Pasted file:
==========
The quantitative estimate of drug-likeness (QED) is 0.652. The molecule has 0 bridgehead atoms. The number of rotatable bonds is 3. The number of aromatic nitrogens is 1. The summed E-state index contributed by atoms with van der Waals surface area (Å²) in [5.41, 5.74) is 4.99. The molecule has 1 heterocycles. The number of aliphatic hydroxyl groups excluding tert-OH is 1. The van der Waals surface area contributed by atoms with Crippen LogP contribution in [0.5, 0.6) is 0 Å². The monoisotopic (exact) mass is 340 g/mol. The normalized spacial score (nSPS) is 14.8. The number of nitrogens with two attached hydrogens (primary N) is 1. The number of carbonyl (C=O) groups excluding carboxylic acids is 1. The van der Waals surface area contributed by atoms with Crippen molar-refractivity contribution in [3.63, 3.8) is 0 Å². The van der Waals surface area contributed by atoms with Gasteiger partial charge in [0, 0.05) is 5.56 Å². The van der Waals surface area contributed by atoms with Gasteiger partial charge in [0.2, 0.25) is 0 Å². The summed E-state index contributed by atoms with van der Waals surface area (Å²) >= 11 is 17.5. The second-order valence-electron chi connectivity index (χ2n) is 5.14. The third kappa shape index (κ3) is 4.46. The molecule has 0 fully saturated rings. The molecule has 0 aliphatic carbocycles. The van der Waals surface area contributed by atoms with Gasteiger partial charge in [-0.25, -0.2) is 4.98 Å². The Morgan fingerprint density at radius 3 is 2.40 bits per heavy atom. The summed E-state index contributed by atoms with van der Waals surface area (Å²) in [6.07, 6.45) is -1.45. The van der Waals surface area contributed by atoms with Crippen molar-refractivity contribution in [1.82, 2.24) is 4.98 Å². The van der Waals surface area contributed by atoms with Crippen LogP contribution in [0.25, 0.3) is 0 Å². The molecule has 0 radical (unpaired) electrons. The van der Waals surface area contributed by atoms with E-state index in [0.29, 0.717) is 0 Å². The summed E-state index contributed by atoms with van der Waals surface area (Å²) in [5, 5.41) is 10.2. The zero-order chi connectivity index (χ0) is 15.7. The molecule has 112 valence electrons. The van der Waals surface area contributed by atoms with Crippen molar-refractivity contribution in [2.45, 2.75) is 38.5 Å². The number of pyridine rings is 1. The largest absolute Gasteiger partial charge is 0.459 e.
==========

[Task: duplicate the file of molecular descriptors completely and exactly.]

The quantitative estimate of drug-likeness (QED) is 0.652. The molecule has 0 bridgehead atoms. The number of rotatable bonds is 3. The number of aromatic nitrogens is 1. The summed E-state index contributed by atoms with van der Waals surface area (Å²) in [5.41, 5.74) is 4.99. The molecule has 1 heterocycles. The number of aliphatic hydroxyl groups excluding tert-OH is 1. The van der Waals surface area contributed by atoms with Crippen LogP contribution in [0.5, 0.6) is 0 Å². The monoisotopic (exact) mass is 340 g/mol. The normalized spacial score (nSPS) is 14.8. The number of nitrogens with two attached hydrogens (primary N) is 1. The number of carbonyl (C=O) groups excluding carboxylic acids is 1. The van der Waals surface area contributed by atoms with Crippen molar-refractivity contribution in [3.63, 3.8) is 0 Å². The van der Waals surface area contributed by atoms with Gasteiger partial charge in [0, 0.05) is 5.56 Å². The van der Waals surface area contributed by atoms with Gasteiger partial charge in [0.2, 0.25) is 0 Å². The summed E-state index contributed by atoms with van der Waals surface area (Å²) >= 11 is 17.5. The second-order valence-electron chi connectivity index (χ2n) is 5.14. The third kappa shape index (κ3) is 4.46. The molecule has 0 fully saturated rings. The molecule has 0 aliphatic carbocycles. The van der Waals surface area contributed by atoms with Gasteiger partial charge in [-0.25, -0.2) is 4.98 Å². The Morgan fingerprint density at radius 3 is 2.40 bits per heavy atom. The summed E-state index contributed by atoms with van der Waals surface area (Å²) in [6.07, 6.45) is -1.45. The van der Waals surface area contributed by atoms with Crippen molar-refractivity contribution in [1.82, 2.24) is 4.98 Å². The van der Waals surface area contributed by atoms with Crippen LogP contribution in [0.25, 0.3) is 0 Å². The molecule has 0 radical (unpaired) electrons. The van der Waals surface area contributed by atoms with E-state index in [0.29, 0.717) is 0 Å². The summed E-state index contributed by atoms with van der Waals surface area (Å²) in [5, 5.41) is 10.2. The zero-order chi connectivity index (χ0) is 15.7. The molecule has 112 valence electrons. The van der Waals surface area contributed by atoms with Crippen molar-refractivity contribution in [2.45, 2.75) is 38.5 Å². The number of pyridine rings is 1. The largest absolute Gasteiger partial charge is 0.459 e.